The place is small, sparsely furnished with a white stone table, and coffee is served free of charge. There, businesspeople have the opportunity to share directly with provincial leaders the difficulties and issues their companies are facing, and even provide critical input or suggestions on current public policies. As a result, many policies were identified as unsuitable or ineffective, and fixed or amended in the process.

As Assoc. Prof. Nghia explained, the spheres of what is considered “public” and “private” are slowly blending. By recognizing that governments cannot encompass all sectors, a vibrant public-private partnership becomes an asset. The public sector has much to gain by cooperating closely with the private sector, and even much to learn in areas where the private sector excels, such as in human resources management and public relations. Mutual understanding and the sharing of successful strategies are key to accomplish administrative goals more effectively.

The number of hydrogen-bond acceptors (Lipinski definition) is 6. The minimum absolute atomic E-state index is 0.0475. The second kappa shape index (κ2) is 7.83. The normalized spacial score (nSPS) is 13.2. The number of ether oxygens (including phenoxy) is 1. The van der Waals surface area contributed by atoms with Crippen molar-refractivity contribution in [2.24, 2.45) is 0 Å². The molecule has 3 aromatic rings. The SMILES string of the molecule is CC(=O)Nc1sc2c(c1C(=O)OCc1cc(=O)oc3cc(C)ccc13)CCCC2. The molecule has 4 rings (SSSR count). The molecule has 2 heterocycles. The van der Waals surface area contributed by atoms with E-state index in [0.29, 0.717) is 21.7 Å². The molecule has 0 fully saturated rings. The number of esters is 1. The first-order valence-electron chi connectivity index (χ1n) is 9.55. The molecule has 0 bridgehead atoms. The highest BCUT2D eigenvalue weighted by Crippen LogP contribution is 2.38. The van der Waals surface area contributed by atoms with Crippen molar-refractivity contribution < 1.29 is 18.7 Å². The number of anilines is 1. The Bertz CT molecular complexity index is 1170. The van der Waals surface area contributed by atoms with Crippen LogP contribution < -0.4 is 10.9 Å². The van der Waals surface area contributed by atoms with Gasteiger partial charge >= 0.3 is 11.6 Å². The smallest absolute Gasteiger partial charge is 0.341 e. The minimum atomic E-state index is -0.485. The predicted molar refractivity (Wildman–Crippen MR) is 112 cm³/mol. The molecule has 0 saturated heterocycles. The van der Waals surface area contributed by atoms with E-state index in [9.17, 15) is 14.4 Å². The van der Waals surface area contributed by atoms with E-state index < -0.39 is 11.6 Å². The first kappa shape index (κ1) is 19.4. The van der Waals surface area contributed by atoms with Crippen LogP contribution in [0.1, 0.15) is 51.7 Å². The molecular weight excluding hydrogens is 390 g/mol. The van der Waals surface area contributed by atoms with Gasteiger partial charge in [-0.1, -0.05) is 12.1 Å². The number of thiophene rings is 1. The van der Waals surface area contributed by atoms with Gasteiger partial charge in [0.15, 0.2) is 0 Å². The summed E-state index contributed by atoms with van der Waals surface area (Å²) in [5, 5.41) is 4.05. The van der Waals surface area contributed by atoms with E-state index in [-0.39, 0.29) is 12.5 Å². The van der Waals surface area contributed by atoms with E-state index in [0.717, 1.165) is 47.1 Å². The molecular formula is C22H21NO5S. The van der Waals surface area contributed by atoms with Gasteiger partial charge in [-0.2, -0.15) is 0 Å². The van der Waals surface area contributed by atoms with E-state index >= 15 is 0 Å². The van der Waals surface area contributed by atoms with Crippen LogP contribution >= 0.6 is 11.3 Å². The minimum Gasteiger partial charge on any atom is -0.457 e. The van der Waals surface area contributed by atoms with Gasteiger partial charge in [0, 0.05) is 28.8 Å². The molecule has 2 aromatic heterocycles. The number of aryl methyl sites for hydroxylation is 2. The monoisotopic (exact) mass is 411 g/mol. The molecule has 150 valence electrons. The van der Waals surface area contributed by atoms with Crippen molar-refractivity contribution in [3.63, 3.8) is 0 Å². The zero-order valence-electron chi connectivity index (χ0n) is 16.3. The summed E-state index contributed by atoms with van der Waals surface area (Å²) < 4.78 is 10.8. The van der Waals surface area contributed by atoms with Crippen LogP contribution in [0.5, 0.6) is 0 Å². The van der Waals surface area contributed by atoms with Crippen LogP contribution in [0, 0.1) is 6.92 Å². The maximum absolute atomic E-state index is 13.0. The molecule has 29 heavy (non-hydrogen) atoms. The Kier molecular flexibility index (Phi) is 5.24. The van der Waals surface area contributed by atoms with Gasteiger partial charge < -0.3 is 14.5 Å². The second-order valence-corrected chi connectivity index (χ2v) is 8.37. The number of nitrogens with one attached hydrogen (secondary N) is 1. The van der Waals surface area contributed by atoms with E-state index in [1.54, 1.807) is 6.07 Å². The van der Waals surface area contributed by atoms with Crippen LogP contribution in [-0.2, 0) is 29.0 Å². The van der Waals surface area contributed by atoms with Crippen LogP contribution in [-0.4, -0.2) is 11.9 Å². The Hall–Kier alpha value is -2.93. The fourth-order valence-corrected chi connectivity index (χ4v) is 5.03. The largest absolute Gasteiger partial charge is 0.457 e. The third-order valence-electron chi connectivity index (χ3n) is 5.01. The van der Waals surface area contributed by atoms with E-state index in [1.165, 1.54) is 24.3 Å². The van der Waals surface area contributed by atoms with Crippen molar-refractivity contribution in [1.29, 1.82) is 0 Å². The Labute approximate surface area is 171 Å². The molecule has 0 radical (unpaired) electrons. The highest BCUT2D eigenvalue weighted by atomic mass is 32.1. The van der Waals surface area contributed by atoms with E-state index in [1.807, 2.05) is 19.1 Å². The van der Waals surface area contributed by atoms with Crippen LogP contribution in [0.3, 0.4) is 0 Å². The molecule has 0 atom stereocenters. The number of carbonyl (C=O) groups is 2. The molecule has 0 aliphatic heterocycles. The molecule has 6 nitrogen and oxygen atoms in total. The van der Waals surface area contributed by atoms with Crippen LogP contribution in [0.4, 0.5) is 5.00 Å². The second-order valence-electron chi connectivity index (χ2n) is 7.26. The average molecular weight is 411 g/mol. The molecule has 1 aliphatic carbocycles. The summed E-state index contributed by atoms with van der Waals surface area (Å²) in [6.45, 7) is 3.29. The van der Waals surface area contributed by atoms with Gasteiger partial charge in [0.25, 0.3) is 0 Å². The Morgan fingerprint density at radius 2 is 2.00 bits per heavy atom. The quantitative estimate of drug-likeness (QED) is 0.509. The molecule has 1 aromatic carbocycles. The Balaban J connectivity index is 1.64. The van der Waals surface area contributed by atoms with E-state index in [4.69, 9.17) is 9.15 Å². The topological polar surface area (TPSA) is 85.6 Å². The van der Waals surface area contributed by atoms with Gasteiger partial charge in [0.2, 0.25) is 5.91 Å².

Prof. Pham Duy Nghia

Furthermore, the government has to think the way businesspeople think, continues Prof. Nghia. Local public servants should put themselves in the shoes of small business owners and managers. They should treat local people and businesses as their customers, using their contentment as a key indicator to assess the quality of public service and performance of public servants.

A closer relationship also means local residents and businesses can both better understand the intent and implications of the policies affecting them, as well as feel empowered to provide feedback that will further refine how they impact their daily lives and operations. Whether from the standpoint of policymakers or those affected by said policies, it is crucial that all parties understand the scientific foundations as well as the practical implications when considering policy implementation.